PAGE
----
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20 years on, Muslims remember the questionable detentions that followed 9/11

After 9/11, Muslims faced illegal detentions due to false allegations of connections with terrorist organizations.

20 years on, Muslims remember the questionable detentions that followed 9/11
Image Source: Buffalo al-Qaeda Suspects To Appear For Bail Hearing. BUFFALO, NY - SEPTEMBER 19. (Photo by Mario Tama/Getty Images)

In the wake of the war against terror following 9/11, innocent Muslim folks in New York City faced the worst of questionable and in many cases unconstitutional detentions by police and other government officials. Entire communities were torn apart as a result. 20 years on, as America completes its evacuation from Afghanistan, Muslims recall the violent detentions that separated them from their families and changed the trajectories of their lives forever. More than 1,000 South Asian and Arab men were arrested in sweeps across the metropolitan area and, in fact, nationwide, the Associated Press reports. These are some of their experiences.


The immigrant advocacy group Desis Rising Up and Moving (DRUM) anticipated a rise in hate crimes and harassment in the aftermath of the 9/11 attacks. Therefore, they launched a hotline and placed flyers promoting it in primarily South Asian neighborhoods. However, they did not expect to receive calls from worried mothers and wives about forced detentions. DRUM executive director Fahd Ahmed shared with AP, "We started getting calls from women saying, ‘Last night, law enforcement busted into our apartment and took my husband and my brother.’ Children calling us and saying, ‘My father left for work four days ago and he hasn’t come home, and we haven’t heard anything.'"


"There were people who were just disappearing from our communities," he continued. "And nobody knew what was happening to them or where they were going." As per a 9/11 Commission report, they were detained as persons of "special interest." Their identities were kept secret; their immigration hearings were closed, communication with them was limited, and bonds were denied until those detained could prove they did not have connections with terrorist groups. A "hold until cleared" policy within the Justice Department meant a majority of detainees spent months in detention despite immigration officials questioning the legality of the prolonged detentions, a review conducted by the Justice Department’s Office of the Inspector General revealed. In addition to this, those detained faced "a pattern of physical and verbal abuse." According to the report, conditions were "unduly harsh."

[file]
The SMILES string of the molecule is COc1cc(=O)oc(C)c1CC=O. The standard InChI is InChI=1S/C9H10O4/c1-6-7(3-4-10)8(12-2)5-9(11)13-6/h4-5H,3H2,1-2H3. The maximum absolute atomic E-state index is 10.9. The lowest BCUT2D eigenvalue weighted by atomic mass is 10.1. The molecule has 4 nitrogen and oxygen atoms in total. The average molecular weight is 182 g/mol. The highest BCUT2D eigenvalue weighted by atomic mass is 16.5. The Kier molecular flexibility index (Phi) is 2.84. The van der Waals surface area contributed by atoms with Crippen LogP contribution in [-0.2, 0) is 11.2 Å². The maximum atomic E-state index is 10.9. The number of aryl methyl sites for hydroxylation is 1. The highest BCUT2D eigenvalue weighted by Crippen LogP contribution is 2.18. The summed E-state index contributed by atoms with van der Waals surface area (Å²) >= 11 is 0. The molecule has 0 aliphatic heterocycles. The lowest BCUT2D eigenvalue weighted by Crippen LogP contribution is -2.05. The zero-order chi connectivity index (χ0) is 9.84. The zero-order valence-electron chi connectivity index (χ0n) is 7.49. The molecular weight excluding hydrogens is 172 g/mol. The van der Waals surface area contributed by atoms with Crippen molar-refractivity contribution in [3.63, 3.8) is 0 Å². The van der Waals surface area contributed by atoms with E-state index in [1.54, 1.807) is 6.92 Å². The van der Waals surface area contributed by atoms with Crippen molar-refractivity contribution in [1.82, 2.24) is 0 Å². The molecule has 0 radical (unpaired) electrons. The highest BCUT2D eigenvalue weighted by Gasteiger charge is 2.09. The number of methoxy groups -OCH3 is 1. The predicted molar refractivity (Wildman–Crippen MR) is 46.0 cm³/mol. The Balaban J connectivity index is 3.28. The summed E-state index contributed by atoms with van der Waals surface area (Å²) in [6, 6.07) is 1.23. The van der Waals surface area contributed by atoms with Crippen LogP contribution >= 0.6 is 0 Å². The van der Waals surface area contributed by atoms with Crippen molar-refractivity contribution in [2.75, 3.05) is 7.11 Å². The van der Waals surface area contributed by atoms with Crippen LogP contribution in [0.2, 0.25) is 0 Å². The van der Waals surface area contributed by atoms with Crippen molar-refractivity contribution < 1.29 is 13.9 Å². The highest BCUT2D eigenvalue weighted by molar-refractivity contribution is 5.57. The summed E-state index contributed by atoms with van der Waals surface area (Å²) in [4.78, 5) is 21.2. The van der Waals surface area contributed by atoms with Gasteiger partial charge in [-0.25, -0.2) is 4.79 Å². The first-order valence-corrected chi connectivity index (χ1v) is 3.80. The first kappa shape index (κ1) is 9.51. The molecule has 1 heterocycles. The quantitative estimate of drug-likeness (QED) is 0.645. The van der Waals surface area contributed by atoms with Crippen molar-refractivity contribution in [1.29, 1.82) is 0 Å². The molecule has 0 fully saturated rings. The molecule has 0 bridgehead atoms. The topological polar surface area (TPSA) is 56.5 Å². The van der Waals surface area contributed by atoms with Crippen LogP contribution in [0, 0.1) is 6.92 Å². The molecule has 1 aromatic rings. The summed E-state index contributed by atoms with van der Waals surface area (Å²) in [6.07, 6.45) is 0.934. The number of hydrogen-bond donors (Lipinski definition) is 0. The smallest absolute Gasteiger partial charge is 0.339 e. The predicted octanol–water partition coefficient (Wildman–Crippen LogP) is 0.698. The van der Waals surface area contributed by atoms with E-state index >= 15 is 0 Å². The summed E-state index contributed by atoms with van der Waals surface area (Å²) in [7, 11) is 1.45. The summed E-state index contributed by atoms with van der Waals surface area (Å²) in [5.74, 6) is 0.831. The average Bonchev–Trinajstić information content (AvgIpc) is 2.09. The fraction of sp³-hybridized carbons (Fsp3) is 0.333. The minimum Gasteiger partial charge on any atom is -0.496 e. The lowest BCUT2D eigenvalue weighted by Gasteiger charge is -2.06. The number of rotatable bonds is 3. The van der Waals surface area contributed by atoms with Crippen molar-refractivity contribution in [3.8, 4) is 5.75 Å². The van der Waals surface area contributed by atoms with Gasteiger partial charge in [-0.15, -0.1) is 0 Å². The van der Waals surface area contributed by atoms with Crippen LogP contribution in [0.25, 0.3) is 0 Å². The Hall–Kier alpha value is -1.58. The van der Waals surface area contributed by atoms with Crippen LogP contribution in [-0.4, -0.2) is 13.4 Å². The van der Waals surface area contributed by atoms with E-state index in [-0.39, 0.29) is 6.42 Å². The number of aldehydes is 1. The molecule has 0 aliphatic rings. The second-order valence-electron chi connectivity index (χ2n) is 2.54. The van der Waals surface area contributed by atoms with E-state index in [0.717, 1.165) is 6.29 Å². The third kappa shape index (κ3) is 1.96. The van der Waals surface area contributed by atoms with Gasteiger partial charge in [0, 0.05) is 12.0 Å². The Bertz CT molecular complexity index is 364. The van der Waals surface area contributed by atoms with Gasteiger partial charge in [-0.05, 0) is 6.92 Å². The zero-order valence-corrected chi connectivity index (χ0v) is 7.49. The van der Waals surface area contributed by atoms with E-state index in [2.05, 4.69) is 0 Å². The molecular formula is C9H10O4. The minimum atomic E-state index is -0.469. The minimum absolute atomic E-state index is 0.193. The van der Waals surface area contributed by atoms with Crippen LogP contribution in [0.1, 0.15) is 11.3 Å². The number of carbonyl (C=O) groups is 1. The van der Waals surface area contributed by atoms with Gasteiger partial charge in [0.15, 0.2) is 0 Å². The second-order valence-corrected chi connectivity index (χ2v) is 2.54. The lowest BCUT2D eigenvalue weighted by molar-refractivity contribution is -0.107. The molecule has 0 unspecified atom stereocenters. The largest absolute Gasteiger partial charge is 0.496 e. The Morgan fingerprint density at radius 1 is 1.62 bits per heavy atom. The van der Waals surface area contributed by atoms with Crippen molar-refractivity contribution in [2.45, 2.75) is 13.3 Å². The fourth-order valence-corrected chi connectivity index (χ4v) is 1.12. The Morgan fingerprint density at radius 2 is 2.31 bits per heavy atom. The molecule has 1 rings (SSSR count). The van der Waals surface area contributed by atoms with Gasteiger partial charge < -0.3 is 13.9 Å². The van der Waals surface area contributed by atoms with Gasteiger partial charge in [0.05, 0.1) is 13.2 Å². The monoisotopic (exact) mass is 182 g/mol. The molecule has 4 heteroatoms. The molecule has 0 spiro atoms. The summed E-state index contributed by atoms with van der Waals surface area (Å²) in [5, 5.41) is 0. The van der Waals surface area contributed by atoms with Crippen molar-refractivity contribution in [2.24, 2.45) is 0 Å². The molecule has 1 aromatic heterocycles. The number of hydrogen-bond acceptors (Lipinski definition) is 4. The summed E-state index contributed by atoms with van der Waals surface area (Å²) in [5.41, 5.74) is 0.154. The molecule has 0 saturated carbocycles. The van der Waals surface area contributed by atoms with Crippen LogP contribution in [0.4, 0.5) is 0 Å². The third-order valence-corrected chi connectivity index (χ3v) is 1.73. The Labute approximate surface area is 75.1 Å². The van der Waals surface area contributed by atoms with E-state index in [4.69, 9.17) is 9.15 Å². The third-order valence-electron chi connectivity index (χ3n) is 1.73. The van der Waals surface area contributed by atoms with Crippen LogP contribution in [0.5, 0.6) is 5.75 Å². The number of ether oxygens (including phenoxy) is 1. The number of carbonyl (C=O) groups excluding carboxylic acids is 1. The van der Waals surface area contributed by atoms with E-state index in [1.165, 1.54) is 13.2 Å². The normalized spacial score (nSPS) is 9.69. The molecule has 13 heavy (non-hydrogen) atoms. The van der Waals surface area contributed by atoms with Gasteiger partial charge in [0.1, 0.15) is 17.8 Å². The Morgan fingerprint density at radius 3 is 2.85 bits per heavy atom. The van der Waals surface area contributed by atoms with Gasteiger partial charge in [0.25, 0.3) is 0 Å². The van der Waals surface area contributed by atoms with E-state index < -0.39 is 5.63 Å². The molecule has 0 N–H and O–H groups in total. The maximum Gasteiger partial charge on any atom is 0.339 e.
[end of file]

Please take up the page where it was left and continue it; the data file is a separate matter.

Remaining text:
Detainees were essentially captured in numerous different ways. For instance, three detainees were stopped on a traffic violation and found with school drafting plans. Although their boss explained they were working on a construction project and were supposed to have them, authorities arrested and detained them anyway. Another was detained when he was thought to be "too anxious" to purchase a vehicle. While several of those detained had entered the United States illegally or had overstayed their visit, the report affirmed that "it was unlikely that most if not all" would have been pursued if not for the attack investigation.


Rachel Meeropol, senior staff attorney with the Center for Constitutional Rights, filed a lawsuit in the year 2002 on behalf of several of the detainees. To this day, she continues to fight for additional plaintiffs. She said, "[This] blunderbuss approach [was] pure racism and xenophobia in operation... It shouldn’t be a surprise to anyone that it didn’t work. Of course, what it did do was destroy whole communities and not to mention the lives of all the individuals rounded up." Now, two decades since the detentions first occurred, no one has been held responsible for the illegal detentions or for how detainees were treated. Therefore, Gary Fields and Noreen Nasir writing for AP ask, "For the families marking an ignominious anniversary, the question is basic and broad: What is different?"


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